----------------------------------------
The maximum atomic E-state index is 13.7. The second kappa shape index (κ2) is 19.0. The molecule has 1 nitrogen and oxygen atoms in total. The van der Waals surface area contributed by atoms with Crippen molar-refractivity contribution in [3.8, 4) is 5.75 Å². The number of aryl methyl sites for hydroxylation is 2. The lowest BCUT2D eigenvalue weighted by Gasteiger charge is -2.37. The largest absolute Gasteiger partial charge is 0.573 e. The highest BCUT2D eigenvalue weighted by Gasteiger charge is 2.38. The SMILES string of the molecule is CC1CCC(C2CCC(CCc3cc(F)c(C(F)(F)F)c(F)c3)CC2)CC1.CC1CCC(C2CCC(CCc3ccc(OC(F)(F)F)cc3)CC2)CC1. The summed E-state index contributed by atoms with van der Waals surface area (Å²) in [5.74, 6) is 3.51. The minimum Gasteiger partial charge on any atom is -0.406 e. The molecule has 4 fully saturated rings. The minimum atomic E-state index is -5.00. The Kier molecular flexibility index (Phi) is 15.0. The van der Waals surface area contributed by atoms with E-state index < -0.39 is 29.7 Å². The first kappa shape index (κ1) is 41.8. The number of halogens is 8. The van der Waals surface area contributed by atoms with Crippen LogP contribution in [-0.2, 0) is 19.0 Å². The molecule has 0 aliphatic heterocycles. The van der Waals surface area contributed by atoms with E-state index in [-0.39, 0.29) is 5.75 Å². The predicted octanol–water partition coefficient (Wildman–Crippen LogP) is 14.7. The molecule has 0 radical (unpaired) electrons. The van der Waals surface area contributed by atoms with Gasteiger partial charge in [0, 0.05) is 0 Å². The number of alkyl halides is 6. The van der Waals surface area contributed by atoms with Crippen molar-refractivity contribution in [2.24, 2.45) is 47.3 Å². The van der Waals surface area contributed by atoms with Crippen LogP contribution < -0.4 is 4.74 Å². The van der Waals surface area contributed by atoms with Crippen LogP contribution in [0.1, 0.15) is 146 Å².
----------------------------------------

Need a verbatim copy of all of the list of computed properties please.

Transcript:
The maximum atomic E-state index is 13.7. The second kappa shape index (κ2) is 19.0. The molecule has 1 nitrogen and oxygen atoms in total. The van der Waals surface area contributed by atoms with Crippen molar-refractivity contribution in [3.8, 4) is 5.75 Å². The number of aryl methyl sites for hydroxylation is 2. The lowest BCUT2D eigenvalue weighted by Gasteiger charge is -2.37. The largest absolute Gasteiger partial charge is 0.573 e. The highest BCUT2D eigenvalue weighted by Gasteiger charge is 2.38. The SMILES string of the molecule is CC1CCC(C2CCC(CCc3cc(F)c(C(F)(F)F)c(F)c3)CC2)CC1.CC1CCC(C2CCC(CCc3ccc(OC(F)(F)F)cc3)CC2)CC1. The summed E-state index contributed by atoms with van der Waals surface area (Å²) in [5.74, 6) is 3.51. The minimum Gasteiger partial charge on any atom is -0.406 e. The molecule has 4 fully saturated rings. The minimum atomic E-state index is -5.00. The Kier molecular flexibility index (Phi) is 15.0. The van der Waals surface area contributed by atoms with E-state index < -0.39 is 29.7 Å². The first kappa shape index (κ1) is 41.8. The number of halogens is 8. The van der Waals surface area contributed by atoms with Crippen LogP contribution in [-0.2, 0) is 19.0 Å². The molecule has 0 aliphatic heterocycles. The van der Waals surface area contributed by atoms with E-state index in [-0.39, 0.29) is 5.75 Å². The predicted octanol–water partition coefficient (Wildman–Crippen LogP) is 14.7. The molecule has 0 radical (unpaired) electrons. The van der Waals surface area contributed by atoms with Gasteiger partial charge in [0, 0.05) is 0 Å². The number of alkyl halides is 6. The van der Waals surface area contributed by atoms with Crippen molar-refractivity contribution in [2.24, 2.45) is 47.3 Å². The van der Waals surface area contributed by atoms with Crippen LogP contribution < -0.4 is 4.74 Å². The van der Waals surface area contributed by atoms with Crippen LogP contribution in [0.1, 0.15) is 146 Å².